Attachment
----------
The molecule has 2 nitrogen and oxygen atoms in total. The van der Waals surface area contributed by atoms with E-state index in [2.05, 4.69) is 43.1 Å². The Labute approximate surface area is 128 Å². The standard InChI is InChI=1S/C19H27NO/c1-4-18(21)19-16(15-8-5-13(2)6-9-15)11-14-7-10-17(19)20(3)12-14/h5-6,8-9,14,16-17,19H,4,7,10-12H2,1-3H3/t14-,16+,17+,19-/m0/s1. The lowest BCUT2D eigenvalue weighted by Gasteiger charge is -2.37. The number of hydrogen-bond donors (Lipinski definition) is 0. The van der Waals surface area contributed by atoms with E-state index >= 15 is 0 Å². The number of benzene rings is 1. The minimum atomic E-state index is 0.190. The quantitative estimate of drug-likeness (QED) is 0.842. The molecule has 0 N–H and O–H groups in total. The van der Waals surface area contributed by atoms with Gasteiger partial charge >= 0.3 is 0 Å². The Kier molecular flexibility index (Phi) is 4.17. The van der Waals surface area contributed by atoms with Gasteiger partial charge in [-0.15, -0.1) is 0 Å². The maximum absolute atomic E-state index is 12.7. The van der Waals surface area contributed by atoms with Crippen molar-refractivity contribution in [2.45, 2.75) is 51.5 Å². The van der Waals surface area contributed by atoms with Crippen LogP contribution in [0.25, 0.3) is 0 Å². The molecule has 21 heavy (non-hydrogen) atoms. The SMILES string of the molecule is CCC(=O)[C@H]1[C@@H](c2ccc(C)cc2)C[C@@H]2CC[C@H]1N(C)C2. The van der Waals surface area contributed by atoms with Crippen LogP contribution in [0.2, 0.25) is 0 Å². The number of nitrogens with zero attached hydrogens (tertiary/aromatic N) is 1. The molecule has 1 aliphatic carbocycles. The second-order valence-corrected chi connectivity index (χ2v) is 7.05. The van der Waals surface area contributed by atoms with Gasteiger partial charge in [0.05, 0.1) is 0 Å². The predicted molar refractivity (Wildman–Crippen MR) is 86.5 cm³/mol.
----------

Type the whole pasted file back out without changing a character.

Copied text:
The molecule has 2 nitrogen and oxygen atoms in total. The van der Waals surface area contributed by atoms with E-state index in [2.05, 4.69) is 43.1 Å². The Labute approximate surface area is 128 Å². The standard InChI is InChI=1S/C19H27NO/c1-4-18(21)19-16(15-8-5-13(2)6-9-15)11-14-7-10-17(19)20(3)12-14/h5-6,8-9,14,16-17,19H,4,7,10-12H2,1-3H3/t14-,16+,17+,19-/m0/s1. The lowest BCUT2D eigenvalue weighted by Gasteiger charge is -2.37. The number of hydrogen-bond donors (Lipinski definition) is 0. The van der Waals surface area contributed by atoms with E-state index >= 15 is 0 Å². The number of benzene rings is 1. The minimum atomic E-state index is 0.190. The quantitative estimate of drug-likeness (QED) is 0.842. The molecule has 0 N–H and O–H groups in total. The van der Waals surface area contributed by atoms with Gasteiger partial charge >= 0.3 is 0 Å². The Kier molecular flexibility index (Phi) is 4.17. The van der Waals surface area contributed by atoms with Gasteiger partial charge in [-0.15, -0.1) is 0 Å². The maximum absolute atomic E-state index is 12.7. The van der Waals surface area contributed by atoms with Crippen molar-refractivity contribution in [2.45, 2.75) is 51.5 Å². The van der Waals surface area contributed by atoms with Crippen LogP contribution in [0.25, 0.3) is 0 Å². The molecule has 21 heavy (non-hydrogen) atoms. The SMILES string of the molecule is CCC(=O)[C@H]1[C@@H](c2ccc(C)cc2)C[C@@H]2CC[C@H]1N(C)C2. The van der Waals surface area contributed by atoms with Crippen LogP contribution in [0.2, 0.25) is 0 Å². The number of nitrogens with zero attached hydrogens (tertiary/aromatic N) is 1. The molecule has 1 aliphatic carbocycles. The second-order valence-corrected chi connectivity index (χ2v) is 7.05. The van der Waals surface area contributed by atoms with Gasteiger partial charge in [0.05, 0.1) is 0 Å². The predicted molar refractivity (Wildman–Crippen MR) is 86.5 cm³/mol.